The National Association of Realtors' Pending Home Sales Index moved up for the second consecutive month in June, rising 2.4% to a reading of 90.9 from 88.8 in May. It was up even more year-over-year, with a 19.8% gain from the 75.9 reading in June 2010, the low point immediately following expiration of the home buyer tax credit. Analysts were expecting a decline of 2%.

The rise in the index, which measured signed contracts for purchases, should translate into increased existing home sales in July and August. An index of 100 is based on contract activity during 2001.

"For the majority of transactions, the lag time between pending contacts to actual closings is one to two months," said NAR Chief Economist Lawrence Yun. "Therefore, the two consecutive months of rising activity should lead to overall improvement in closed sales in upcoming months. Though a higher than normal cancellation rate can hold back final closing figures, it could well be that some past cancellations are nothing more than delayed buying decisions rather than outright cancellations."

There were an unusually high number of cancellations in the Realtors' most recent report on existing home sales.

Regionally, the PHSI in the Northeast dropped 0.4% to 68.9, still 19.4% higher than June 2010. The Midwest lost 3.7% to 79.7, 26.4% above a year earlier. The South rose 4.4% to 99.2, 19.1% higher than June 2010. The West was up 6.4% to 107.0, 16.4% above a year ago.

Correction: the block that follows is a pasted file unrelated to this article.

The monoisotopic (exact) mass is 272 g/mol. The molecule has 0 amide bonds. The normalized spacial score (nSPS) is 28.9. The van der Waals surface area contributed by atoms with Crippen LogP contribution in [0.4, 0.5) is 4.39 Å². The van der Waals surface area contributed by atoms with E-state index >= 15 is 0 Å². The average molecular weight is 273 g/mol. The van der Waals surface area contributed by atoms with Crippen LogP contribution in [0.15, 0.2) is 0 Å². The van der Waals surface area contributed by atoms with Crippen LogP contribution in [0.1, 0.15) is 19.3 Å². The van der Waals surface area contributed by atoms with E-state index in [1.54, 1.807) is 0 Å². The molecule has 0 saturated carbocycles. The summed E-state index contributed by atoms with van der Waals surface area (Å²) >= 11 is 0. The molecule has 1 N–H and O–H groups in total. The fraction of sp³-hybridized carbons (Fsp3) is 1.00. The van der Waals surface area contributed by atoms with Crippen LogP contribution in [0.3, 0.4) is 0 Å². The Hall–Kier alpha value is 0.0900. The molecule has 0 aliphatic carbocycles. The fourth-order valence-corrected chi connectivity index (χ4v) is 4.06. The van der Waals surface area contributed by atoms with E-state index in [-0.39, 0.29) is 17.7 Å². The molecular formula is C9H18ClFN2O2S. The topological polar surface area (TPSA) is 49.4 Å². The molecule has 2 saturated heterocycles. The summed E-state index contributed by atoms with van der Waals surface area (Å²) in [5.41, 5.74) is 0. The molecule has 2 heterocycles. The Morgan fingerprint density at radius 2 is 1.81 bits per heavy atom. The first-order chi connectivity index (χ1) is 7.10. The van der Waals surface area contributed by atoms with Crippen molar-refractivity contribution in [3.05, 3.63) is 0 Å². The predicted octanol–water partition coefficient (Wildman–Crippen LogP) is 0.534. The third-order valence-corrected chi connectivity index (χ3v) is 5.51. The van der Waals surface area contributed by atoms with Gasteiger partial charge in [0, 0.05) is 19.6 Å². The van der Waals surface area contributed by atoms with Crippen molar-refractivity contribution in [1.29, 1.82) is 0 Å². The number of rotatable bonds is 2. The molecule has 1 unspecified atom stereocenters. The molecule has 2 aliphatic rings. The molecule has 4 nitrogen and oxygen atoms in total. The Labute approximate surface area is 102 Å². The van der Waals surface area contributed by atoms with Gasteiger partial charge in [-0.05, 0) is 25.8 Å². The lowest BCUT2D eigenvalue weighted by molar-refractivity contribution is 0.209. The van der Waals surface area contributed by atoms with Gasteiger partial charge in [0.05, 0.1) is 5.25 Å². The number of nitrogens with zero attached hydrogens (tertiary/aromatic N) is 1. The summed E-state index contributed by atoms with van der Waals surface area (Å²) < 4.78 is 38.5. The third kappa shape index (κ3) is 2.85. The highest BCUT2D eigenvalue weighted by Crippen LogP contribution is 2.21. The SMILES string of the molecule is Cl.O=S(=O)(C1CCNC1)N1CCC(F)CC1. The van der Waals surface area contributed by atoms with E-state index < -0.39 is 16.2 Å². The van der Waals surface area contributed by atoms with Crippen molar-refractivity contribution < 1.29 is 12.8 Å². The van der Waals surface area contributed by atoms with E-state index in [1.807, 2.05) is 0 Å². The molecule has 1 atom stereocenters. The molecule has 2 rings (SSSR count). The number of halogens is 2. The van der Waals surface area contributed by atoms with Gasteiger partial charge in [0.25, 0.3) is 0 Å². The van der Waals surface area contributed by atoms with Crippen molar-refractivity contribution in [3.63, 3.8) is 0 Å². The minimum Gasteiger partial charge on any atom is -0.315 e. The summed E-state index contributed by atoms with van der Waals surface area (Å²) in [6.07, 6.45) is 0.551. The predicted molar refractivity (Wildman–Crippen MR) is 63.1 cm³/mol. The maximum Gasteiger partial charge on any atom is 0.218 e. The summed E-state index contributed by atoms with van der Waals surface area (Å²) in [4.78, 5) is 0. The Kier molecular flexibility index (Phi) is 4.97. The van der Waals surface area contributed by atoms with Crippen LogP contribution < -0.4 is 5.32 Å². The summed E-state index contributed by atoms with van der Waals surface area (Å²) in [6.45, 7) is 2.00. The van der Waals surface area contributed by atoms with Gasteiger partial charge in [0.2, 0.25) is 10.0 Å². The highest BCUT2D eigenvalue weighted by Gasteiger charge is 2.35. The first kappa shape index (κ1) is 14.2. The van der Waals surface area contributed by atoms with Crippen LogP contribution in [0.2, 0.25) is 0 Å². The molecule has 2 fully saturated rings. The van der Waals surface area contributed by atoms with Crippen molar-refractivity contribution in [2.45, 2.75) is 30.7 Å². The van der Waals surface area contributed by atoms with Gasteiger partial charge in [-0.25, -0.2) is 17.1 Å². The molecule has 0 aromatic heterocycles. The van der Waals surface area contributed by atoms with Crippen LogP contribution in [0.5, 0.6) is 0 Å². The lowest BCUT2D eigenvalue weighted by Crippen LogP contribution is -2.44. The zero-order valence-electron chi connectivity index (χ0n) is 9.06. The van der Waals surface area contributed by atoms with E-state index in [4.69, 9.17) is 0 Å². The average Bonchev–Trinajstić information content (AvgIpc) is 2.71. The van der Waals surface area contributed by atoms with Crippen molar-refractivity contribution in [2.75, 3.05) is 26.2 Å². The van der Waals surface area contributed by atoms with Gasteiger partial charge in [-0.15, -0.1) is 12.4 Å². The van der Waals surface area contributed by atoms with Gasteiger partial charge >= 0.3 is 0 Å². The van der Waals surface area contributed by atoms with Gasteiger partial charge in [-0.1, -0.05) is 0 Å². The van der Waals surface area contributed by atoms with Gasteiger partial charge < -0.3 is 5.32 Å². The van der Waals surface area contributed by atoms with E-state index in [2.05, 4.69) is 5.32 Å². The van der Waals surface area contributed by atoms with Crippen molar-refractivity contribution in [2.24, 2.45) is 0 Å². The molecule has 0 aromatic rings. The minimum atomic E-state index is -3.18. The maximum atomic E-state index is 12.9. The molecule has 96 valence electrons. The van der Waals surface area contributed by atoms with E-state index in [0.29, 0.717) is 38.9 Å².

The Realtor group expected existing-home sales this year will total 5.0 million, up slightly from last year. They also predict little change in aggregate home prices based on several indicators, including NAR¹s median prices, showing recent signs of stabilization.

Yun had a message for Washington: "The best way to ensure a more solid recovery in housing is to simply return to normal, sound credit standards so more creditworthy home buyers can get a mortgage," he said. "Washington also should not rock the boat with policy changes that would negatively impact affordable credit or otherwise increase the cost of buying or owning a home."